Lane administration may have violated a Medical Office Assisting faculty member’s contract by removing her without due process, according to a statement by the Faculty Council.
A formal grievance filed by the faculty union, officially known as Lane Community College Education Association, claims Lane removed Martha Pittman from her role as Program Director of the MOA program because of alleged performance deficiencies without attempting to investigate Pittman’s performance.
“If there is a perception, real or imagined, that there is a faculty performance issue that has impacted curricular enhancements or improvements, then there is a process that the college can use to address it in a very systematic way,” Physical Therapist Assistant Program Coordinator Christina Howard said.
The union contract states that corrective evaluations “shall be the response to indications of performance deficiencies requiring significant intervention.” According to the LCCEA, Pittman’s most recent evaluation in 2011 was “universally positive.”
The Administration has not released any information to date regarding the reasons for Pittman’s reassignment. “Because that’s a personnel matter and the issue of a grievance, I really can’t comment on that,” Dawn DeWolf, interim vice president of Academic and Student Affairs, said.
Pittman did not immediately respond to requests for comment.
A new program coordinator is scheduled to be hired to lead the development of new curriculum for the MOA program that would take effect in Fall of 2016.
The MOA program is in the middle of its one-year reprieve after almost being suspended last Spring, and there are concerns about how the curriculum will be revised given the short timeline.
“[The time between] when you can act on it [curriculum changes] fully and implement a change can sometimes take two to three years,” Howard said. “And that’s not because you’ve ignored it, it’s because there’s a lot to do.”
“Revising the full curriculum by Fall 2016 is not physically possible unless curriculum committee deadlines and the program review process are … ignored,” Steve McQuiddy, co-chair of Faculty Council, wrote in a statement.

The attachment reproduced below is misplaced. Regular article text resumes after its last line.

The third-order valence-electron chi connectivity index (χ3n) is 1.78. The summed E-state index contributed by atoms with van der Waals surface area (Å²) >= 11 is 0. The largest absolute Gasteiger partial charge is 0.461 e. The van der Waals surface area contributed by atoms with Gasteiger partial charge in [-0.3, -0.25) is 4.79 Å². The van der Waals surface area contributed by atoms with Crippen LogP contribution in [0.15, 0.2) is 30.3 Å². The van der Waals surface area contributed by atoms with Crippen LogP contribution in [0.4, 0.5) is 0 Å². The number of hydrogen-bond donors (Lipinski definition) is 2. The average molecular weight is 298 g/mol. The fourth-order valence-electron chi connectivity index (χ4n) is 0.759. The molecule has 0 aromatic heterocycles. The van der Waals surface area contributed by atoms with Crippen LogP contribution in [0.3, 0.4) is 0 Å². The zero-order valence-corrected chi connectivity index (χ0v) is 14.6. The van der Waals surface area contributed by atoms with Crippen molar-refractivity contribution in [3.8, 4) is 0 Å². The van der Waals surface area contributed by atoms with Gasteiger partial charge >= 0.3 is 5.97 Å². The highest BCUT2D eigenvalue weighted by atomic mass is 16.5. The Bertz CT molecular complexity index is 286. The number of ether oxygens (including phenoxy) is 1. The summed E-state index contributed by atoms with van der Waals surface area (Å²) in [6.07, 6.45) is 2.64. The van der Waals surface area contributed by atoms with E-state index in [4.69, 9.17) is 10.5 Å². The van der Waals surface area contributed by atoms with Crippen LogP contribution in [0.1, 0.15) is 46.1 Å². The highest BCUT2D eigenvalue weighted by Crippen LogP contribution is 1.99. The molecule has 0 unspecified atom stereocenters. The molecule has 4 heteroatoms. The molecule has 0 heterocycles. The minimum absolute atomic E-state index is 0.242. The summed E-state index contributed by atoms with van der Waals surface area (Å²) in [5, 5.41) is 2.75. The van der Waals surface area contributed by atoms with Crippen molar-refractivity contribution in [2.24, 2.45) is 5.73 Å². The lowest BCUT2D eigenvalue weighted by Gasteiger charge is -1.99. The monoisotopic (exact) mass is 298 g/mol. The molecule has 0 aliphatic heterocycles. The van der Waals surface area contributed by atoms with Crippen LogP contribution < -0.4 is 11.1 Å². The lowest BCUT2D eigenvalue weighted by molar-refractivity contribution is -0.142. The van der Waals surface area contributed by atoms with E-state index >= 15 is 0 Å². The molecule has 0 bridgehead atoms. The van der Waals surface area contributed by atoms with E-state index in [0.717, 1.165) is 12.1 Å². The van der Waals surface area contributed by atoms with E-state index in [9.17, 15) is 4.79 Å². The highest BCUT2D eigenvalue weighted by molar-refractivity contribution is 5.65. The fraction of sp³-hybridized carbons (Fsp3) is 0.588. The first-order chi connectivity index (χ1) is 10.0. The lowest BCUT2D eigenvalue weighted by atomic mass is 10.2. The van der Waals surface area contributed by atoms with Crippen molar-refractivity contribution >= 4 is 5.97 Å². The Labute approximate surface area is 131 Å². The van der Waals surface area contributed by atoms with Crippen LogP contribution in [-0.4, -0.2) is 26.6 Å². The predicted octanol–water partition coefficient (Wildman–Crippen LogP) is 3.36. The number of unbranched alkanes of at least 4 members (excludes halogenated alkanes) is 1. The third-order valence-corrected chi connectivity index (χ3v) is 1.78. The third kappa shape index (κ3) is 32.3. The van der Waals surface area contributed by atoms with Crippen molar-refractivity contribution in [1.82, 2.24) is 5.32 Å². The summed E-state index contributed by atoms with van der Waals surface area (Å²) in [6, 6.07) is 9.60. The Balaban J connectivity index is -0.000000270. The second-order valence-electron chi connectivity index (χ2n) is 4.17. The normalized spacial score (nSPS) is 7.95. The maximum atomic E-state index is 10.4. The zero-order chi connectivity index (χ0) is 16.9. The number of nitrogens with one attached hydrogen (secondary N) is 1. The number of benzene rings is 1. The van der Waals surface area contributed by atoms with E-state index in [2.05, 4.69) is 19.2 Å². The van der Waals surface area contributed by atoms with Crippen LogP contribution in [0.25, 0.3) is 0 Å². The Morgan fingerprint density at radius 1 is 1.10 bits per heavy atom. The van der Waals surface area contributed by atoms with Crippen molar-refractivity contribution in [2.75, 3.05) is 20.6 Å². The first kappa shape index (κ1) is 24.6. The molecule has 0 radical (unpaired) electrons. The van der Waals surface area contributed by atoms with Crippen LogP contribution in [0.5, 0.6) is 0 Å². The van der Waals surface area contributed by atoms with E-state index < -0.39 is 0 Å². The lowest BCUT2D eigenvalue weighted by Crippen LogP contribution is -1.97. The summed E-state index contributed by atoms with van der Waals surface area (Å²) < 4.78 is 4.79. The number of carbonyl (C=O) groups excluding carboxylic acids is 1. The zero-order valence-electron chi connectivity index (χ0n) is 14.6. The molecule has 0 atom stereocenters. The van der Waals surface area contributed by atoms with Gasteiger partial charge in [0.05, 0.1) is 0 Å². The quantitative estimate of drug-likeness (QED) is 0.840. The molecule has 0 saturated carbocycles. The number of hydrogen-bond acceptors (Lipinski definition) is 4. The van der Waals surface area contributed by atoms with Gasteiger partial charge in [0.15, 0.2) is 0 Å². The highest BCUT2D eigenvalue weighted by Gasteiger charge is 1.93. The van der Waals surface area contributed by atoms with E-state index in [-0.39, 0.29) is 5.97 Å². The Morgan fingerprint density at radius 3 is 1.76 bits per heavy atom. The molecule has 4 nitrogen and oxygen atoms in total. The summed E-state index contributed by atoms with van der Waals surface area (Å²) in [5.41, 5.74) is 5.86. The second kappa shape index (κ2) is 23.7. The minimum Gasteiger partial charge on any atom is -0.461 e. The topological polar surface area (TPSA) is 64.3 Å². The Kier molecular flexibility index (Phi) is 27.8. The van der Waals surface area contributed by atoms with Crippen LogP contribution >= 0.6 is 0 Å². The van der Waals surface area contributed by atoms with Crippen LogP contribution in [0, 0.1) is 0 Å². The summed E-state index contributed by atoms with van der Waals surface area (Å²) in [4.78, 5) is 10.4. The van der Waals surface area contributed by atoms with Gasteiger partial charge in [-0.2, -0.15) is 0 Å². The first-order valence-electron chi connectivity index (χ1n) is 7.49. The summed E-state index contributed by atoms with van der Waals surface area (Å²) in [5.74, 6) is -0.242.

Yet the Administration is confident the process for curriculum redevelopment can be followed and meet the Fall 2016 deadline.
“Revisions to the curriculum will realistically not be ready for the first deadline in January  — which is the deadline for the print catalog,” DeWolf said in a statement. “However, curriculum revisions will be submitted in time to be included in the college’s electronic catalog.”
Last summer, Linn-Benton Community College’s Medical Assistant Program Director, Kathy Durling, was hired by Lane to conduct focus groups with potential employers and create a report with recommendations for the program.
“All of the focus group participants had wonderful things to say about the Medical Office Assistant students from Lane Community College,” Durling said in their report. “[They] overwhelmingly would choose to employ the students from Lane Community College over any other students that they were exposed to in the clinical site.”
Most of the issues raised by the focus group participants are met by the current MOA program curriculum, according to Durling, though they did say it was hard to judge without “experiencing the curriculum through a student’s eyes and ears.”
Overall, Durling recommended redesigning the curriculum with a focus on strengthening student communication skills — primarily spelling, grammar and soft skills such as professionalism and communication with patients. They also provided several specific recommendations aimed at updating the program to keep up with a rapidly changing healthcare industry.
“[Students] may have 80 percent of the skill set, but employers told us they don’t have all of the skills they need as the field of medical assisting is changing because of the Affordable Care Act,” DeWolf said.
Pittman was notified in writing of her removal as Program Director by DeWolf on Oct. 23, 2015. It stated that Pittman would continue with MOA program director duties through Spring 2016, after which she would have a full-time teaching assignment and a new faculty member will take over coordinating the MOA program — less than one month after the final report and recommendations were submitted by Durling.
“Marty will still have a job. She’ll still be involved with the MOA program, that’s all I really can say,” DeWolf said.
Yet the issue that both the LCCEA and the Faculty Council have surrounds the process of Pittman’s removal from the Program Director role. “The college’s handling of the MOA program, including removal of the current program coordinator [Pittman], ignores due process as guaranteed by the faculty contract,” Faculty Council said in a statement.
“To have your position posted publicly — that it’s being filled to revise a program that you currently lead — was really brutal,” Howard said.
Howard added that they also have survey data from students, graduates and employers that is very honest about what needs to improve in the program she leads.
“I thought that could happen to me, honestly. Particularly if you are outspoken, or maybe someone perceives that you’re not being responsive enough because an industry doesn’t understand the academic side of things,” Howard added.